The Act has also been construed by the following previous decisions of this Court:

 1. Rigutto v. Italian Terrazzo Mosaic Co., D.C., W.D.Pa., 1950, 93 F.Supp. 124. In this case the Court held that the Pennsylvania statute in question was applicable to a nonresident defendant partnership, where the car involved was owned by the partner who was driving it in Pennsylvania on the business of the partnership.

 Citing Williams v. Meredith, 1927, 326 Pa. 570, 572, 192 A. 924, 115 A.L.R. 890, the Court stated that [ 93 F.Supp. 127] 'statutes governing service of process must be strictly construed, inasmuch as they are in derogation of the common law.' However, the Court held the service of process valid under the facts of the case, carefully basing its decision upon the nature of partnerships, as distinguished from other forms of business enterprise.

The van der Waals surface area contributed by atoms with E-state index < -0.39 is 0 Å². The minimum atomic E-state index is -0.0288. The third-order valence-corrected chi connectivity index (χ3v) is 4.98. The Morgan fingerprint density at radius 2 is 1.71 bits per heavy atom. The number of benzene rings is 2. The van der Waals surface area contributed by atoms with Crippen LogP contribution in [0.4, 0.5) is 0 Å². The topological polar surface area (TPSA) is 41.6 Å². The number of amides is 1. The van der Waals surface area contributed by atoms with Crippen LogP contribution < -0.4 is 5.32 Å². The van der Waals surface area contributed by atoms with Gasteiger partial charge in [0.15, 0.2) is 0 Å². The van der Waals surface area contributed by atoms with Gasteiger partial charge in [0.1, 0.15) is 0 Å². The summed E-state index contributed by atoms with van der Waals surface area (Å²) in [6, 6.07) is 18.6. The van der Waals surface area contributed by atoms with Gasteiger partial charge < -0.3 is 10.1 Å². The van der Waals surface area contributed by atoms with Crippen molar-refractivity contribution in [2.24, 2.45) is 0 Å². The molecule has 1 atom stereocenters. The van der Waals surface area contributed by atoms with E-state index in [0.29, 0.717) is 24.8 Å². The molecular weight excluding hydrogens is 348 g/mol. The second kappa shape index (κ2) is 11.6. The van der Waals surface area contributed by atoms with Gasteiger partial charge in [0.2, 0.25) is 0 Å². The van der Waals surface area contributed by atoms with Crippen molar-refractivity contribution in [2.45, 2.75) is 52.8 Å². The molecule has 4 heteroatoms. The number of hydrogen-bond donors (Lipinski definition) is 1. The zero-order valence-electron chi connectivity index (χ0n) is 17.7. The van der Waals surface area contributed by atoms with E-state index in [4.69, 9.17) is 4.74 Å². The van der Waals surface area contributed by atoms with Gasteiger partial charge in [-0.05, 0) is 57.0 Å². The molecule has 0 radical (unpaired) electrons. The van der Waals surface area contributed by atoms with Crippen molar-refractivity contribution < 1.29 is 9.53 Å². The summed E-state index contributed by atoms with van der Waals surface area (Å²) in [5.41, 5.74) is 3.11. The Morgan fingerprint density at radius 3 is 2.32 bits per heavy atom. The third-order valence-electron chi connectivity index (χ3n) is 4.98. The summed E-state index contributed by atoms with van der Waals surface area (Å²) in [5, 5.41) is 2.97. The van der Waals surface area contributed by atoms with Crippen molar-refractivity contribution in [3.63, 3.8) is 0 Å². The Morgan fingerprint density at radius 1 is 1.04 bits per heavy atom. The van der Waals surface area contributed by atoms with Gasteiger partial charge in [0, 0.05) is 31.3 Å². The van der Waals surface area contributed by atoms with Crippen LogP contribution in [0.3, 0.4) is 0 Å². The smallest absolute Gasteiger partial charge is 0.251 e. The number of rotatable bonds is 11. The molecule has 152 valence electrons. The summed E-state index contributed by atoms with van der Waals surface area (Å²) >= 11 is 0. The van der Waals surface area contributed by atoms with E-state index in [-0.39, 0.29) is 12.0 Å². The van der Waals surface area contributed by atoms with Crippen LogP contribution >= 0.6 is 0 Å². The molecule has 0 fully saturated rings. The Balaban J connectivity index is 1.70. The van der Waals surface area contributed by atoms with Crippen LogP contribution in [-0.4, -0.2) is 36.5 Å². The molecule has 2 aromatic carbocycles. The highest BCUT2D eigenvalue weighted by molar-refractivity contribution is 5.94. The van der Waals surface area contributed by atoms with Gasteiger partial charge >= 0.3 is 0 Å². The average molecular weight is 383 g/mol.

2. Millican v. Gee, D.C., W.D.Pa., 1950, 97 F.Supp. 1012. In this case the Court held that service against a nonresident corporate defendant whose employee had owned and driven the vehicle involved in Pennsylvania must be quashed, on the authority of the three Common Pleas decisions which had theretofore been decided.

 3. Glover v. Daniels Motor Freight, Inc., D.C., W.D.Pa., 1951, 101 F.Supp. 97. In this case the driver of the vehicle involved was an employee of the nonresident corporate defendant, and the corporate defendant was lessee of the vehicle. Service of process was held proper under the Pennsylvania statute on the ground that the lessee was the 'operator' of the vehicle. The Court's decision was based, at least in part, upon the definition of 'operator' contained in the Tractor Code, Act of May 1, 1929, P.L.1005, § 102, as amended, 75 P.S. § 862, which definition has since been repealed by the Act of Jan. 14, 1952, P.L.1996, § 2, Laws of 1951.